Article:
Wisconsin deregulation bid sidetracked
A move by high-volume industrial electricity users to revive Wisconsin’s plans for retail electric deregulation has lost momentum after morphing into a proposal to repeal a partial deregulation compromise enacted 16 years ago.
Instead of opening up retail customer choice—an idea the Public Service Commission pursued in the 1990s but scrapped in 2000—four Republican state lawmakers last month proposed to reopen leased generation contracts authorized in 2001 to address shortages of Wisconsin-based generation that had caused major service interruptions.
The arrangement addressed a construction financing challenge by allowing utilities to lease back and operate power plants built by their non-utility affiliates. Few power producers participated but new generation was built and the shortages resolved. However, the resulting power purchase contracts were placed outside Public Service Commission review and the lawmakers now say the lack of regulatory oversight of the contracts has allowed rates to climb excessively. Critics of the new legislative proposal—including the Wisconsin Electric Cooperative Association—argue it would be unconstitutional on the grounds of impairing lawful contracts.
Since talk of deregulation resurfaced last summer, the Public Service Commission has indicated a preference for addressing cost issues for high-volume users through new rate designs rather than restructuring the regulatory apparatus.
More co-op solar on line
Two more of Dairyland Power Cooperative’s utility-scale solar energy projects have achieved commercial operation, the La Crosse-based generation and transmission co-op has announced.
A one-megawatt facility at Downsville and a two-megawatt facility at Medford were brought on line in mid-February. The Downsville facility also hosts a 250-kilowatt community solar project undertaken by Dunn Energy Cooperative, boosting the site’s total rated capacity to 1.25 megawatts.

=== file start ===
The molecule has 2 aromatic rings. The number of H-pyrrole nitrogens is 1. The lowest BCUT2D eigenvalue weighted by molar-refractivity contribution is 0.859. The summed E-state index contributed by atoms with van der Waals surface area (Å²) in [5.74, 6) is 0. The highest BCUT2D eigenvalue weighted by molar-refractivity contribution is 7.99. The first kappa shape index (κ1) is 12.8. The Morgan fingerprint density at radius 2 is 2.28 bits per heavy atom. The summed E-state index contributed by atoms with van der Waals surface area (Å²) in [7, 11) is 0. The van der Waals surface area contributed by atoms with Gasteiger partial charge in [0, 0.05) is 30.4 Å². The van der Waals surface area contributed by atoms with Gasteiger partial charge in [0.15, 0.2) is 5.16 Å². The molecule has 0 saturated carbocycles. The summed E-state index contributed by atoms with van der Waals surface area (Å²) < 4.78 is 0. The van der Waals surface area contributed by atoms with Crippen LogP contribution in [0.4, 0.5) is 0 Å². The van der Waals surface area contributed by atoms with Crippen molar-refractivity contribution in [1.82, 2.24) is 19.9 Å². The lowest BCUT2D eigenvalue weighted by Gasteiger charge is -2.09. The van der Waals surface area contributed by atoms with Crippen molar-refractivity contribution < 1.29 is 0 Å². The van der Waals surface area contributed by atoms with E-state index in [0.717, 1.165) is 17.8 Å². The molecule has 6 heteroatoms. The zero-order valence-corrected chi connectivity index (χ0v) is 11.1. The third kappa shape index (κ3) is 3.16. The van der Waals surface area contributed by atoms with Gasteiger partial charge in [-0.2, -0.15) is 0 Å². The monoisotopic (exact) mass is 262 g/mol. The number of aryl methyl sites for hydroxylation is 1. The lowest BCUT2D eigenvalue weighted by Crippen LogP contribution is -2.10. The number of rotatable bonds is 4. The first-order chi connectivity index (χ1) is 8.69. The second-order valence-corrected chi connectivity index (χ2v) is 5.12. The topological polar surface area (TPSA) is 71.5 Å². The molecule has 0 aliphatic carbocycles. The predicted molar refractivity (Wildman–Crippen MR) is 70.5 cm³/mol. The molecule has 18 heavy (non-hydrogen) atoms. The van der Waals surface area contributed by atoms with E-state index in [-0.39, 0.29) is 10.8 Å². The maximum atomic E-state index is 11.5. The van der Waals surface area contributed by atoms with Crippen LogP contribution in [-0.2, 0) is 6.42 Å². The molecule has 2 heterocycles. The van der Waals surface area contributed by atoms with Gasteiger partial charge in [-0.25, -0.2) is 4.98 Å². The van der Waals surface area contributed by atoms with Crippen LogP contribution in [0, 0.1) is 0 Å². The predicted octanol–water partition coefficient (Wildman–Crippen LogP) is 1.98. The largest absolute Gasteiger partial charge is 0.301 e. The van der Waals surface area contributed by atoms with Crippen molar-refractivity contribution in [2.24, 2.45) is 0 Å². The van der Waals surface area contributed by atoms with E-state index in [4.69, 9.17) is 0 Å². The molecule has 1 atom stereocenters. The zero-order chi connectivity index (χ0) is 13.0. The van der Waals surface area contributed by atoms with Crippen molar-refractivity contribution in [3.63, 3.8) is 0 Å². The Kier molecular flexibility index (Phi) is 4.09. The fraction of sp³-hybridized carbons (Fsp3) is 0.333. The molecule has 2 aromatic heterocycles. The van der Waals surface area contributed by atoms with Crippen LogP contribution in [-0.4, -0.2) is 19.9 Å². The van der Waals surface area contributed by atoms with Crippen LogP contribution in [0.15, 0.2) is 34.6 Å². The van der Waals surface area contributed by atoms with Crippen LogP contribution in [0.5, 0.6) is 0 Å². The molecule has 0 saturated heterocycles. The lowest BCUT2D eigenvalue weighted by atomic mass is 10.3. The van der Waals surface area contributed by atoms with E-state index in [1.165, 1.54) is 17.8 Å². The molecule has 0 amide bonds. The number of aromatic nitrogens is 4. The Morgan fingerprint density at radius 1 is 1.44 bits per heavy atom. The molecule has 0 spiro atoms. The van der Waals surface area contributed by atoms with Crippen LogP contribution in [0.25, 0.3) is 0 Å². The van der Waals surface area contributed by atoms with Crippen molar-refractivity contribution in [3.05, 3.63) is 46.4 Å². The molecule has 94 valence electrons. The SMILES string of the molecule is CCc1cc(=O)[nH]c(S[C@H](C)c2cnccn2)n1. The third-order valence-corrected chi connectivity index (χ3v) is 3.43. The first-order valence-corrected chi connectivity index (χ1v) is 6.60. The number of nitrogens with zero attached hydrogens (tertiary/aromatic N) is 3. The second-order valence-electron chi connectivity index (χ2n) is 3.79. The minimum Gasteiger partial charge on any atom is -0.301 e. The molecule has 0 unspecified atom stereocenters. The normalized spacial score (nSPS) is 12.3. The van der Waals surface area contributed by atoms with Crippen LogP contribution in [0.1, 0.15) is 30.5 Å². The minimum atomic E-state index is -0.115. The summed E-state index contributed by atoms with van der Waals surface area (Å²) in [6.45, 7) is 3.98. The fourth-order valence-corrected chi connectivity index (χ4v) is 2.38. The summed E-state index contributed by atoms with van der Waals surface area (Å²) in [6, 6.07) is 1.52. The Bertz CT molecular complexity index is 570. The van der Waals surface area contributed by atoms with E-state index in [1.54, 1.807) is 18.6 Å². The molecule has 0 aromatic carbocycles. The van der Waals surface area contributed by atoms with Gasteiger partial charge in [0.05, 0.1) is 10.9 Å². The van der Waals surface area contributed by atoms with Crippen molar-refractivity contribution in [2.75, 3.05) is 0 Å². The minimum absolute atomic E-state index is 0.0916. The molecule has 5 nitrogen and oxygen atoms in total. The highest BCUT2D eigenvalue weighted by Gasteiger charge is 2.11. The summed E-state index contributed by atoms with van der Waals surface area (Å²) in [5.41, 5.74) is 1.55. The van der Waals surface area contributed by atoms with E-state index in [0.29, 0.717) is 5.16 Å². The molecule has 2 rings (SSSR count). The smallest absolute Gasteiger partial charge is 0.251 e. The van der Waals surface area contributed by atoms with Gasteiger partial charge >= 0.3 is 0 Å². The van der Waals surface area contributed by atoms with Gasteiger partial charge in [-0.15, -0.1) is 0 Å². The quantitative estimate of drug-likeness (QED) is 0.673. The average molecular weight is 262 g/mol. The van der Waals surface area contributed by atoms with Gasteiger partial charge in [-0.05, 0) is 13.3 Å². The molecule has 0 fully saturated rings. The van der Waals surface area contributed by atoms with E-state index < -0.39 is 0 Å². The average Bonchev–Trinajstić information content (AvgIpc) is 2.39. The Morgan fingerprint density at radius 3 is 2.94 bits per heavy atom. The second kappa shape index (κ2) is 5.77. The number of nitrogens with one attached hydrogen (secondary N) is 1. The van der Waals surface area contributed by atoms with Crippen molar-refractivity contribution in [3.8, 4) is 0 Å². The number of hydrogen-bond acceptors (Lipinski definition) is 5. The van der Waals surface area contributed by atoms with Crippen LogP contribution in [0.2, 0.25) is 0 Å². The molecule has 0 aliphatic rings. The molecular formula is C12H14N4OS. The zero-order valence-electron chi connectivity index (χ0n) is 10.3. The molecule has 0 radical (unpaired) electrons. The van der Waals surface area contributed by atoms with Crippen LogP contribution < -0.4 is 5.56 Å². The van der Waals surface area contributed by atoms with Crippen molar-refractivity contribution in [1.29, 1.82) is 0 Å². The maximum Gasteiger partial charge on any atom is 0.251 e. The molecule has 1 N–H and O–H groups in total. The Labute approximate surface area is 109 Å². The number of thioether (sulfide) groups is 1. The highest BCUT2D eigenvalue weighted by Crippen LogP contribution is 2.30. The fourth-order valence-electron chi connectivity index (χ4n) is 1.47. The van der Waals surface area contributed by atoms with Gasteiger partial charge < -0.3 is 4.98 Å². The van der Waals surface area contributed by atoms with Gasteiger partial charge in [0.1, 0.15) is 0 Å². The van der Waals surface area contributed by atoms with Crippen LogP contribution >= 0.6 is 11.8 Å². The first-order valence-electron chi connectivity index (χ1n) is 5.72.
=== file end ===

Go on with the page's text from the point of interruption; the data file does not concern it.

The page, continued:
Six of the 15 solar projects announced by Dairyland last year have achieved commercial operation. For the other nine, construction activity is expected to pick up this spring and two additional sites are anticipated to come on line in May. The seven remaining projects are slated for completion by the middle of this summer.
Is Paris burning?
Media speculation about a Trump administration attempt to withdraw from the 2015 Paris climate agreement could become a moot point, based on reported developments within the G-20 group comprising the world’s largest national economies.
In mid-March, G-20 finance ministers were reportedly weighing a draft statement that hinted at retreat from the aggressive taxpayer expenditures for international climate programs endorsed by the organization last summer.
Last July, the annual G-20 summit called on developed nations to follow through with the Paris commitment to transfer $100 billion every year to less-developed nations, theoretically to restrain their greenhouse emissions. But in March a Bloomberg News report said a new draft statement being prepared for this year’s July summit is silent on the commitment while advancing an entirely different approach.
In the new draft, according to Bloomberg, the fewer than 50 words allocated to the Paris agreement refer to “scarce public resources” and focus entirely on urging development banks to finance climate goals by raising private money. Government financing is left unmentioned.
The draft could be substantially revised by the time the G-20’s 19 member nations and the European Union take up the issue this summer.
2019 goal set for St. Croix wind farm
Construction could begin within two years at the long-delayed Highland Wind Farm in St. Croix County, according to the project’s new owners, Dallas, Texas-based Leeward Renewable Energy.
“Our current goal is to start construction in 2019, although this could come sooner or later depending on several development staging items that are not entirely within our control,” Cedric Ireland, counsel to Leeward Renewable, told Wisconsin Energy Cooperative News. Leeward acquired the project in February from Hubertus-based Emerging Energies of Wisconsin for an undisclosed price.
Leeward has ownership and operational interests in 17 wind projects among eight states.
The project has been entangled in litigation for years but Ireland said most legal disputes have been resolved, adding that he and his associates “do not view there to be significant litigation risk to the project going forward.”
Clean Power Plan order expected
A wide-ranging executive order directing the Environmental Protection Agency to go back to the drawing board with its carbon dioxide regulations for new and existing power plants was expected to be signed by President Trump in March.
The order was expected to result in a new round of notice-and-comment rulemaking to establish a rationale for withdrawing and replacing the Clean Power Plan (CPP, for existing generation facilities) and the New Source Performance Standard (NSPS) for plants yet to be built.
That process would be expected to take more than a year. Timing of the order coincided with the deadline for this month’s Wisconsin Energy Cooperative News. A more detailed report on the order and other regulatory actions can be found on page 12.